The relationships that I built when I was here, the foundation of knowledge I got when I was here, truly set a course that that inspired me and impacted how I saw where I could go in my career and the ability to really stay true to what I was passionate about. 


What have you been up to since graduating?  

I spent 10 years in a small consulting organization, focused on building an athletics department from the ground up. We developed assessments for student athletes, coaches, and team culture. We worked with colleges across the Five Power conferences and professional sports teams on recruiting better, enhancing player development, and growing team culture. I was able to come back to Michigan State and work with a couple teams as a consultant here. It was gratifying to come back and help teams at a place I care about. I really enjoyed that aspect of my professional career. I joined Leadership Resources in March 2020, and I am now the Director of Strategy for the company and sit on our executive leadership team. I support organizations through their strategic planning. I work with them to navigate challenges, whether those are with people, structure, performance, or a combination of things that they’re trying to work through. I help them define what success looks like, set a clear vision, and help them identify what the best next steps are to take towards their goals. I also spend time doing executive coaching for leaders and athletic coaches as well.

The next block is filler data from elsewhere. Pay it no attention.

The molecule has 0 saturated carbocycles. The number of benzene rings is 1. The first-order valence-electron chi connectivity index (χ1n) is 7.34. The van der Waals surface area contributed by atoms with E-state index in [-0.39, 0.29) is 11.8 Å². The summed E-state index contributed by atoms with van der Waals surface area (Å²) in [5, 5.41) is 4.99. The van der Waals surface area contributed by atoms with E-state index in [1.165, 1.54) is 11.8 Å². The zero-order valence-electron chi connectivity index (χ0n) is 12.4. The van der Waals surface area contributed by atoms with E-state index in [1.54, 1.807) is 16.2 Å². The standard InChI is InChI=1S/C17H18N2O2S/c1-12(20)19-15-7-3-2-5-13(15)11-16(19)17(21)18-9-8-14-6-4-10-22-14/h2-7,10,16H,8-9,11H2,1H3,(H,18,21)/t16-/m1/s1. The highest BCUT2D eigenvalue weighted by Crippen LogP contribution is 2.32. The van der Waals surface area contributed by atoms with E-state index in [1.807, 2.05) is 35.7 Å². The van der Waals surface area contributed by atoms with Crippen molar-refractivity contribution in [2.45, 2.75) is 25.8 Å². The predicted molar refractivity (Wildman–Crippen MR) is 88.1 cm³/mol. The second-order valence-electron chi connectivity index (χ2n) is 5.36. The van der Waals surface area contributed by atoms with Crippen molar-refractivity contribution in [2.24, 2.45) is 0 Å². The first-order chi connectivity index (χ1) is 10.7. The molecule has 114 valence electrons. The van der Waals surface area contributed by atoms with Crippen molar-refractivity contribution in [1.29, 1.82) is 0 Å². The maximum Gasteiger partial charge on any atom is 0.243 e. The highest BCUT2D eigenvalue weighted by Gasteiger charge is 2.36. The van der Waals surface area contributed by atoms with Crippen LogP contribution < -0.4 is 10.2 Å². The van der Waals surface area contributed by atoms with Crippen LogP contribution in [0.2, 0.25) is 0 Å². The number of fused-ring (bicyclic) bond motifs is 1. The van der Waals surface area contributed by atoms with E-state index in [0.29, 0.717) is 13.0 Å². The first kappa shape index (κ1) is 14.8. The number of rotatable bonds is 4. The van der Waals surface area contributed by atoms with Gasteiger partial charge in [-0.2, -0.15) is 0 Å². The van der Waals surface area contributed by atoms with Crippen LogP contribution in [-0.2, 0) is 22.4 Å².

You've worked with sports teams to executive leaders, what do you see as the overlap? 

No matter what industry you're in—a business or a sports team—the day to day might be different, but the foundations around how you motivate or develop people are very similar.  There's a lot of key fundamentals like people buying into the vision, understanding how to drive the goals, knowing what part they play.  

I think what was interesting to me is that everybody is a little different in terms of what motivates and inspires them. You could have a situation where an athlete is achievement driven, they want to get better, but they lack self-confidence. And if they're pushing themselves to get better every single day, but they don’t believe in themselves at the core, that’s a hard situation for someone to navigate. It’s also not limited to athletes; I see leaders with similar struggles. relationship. The more leaders know about themselves and their people, the more impact their team can have. We're only as good as the people we have on our team.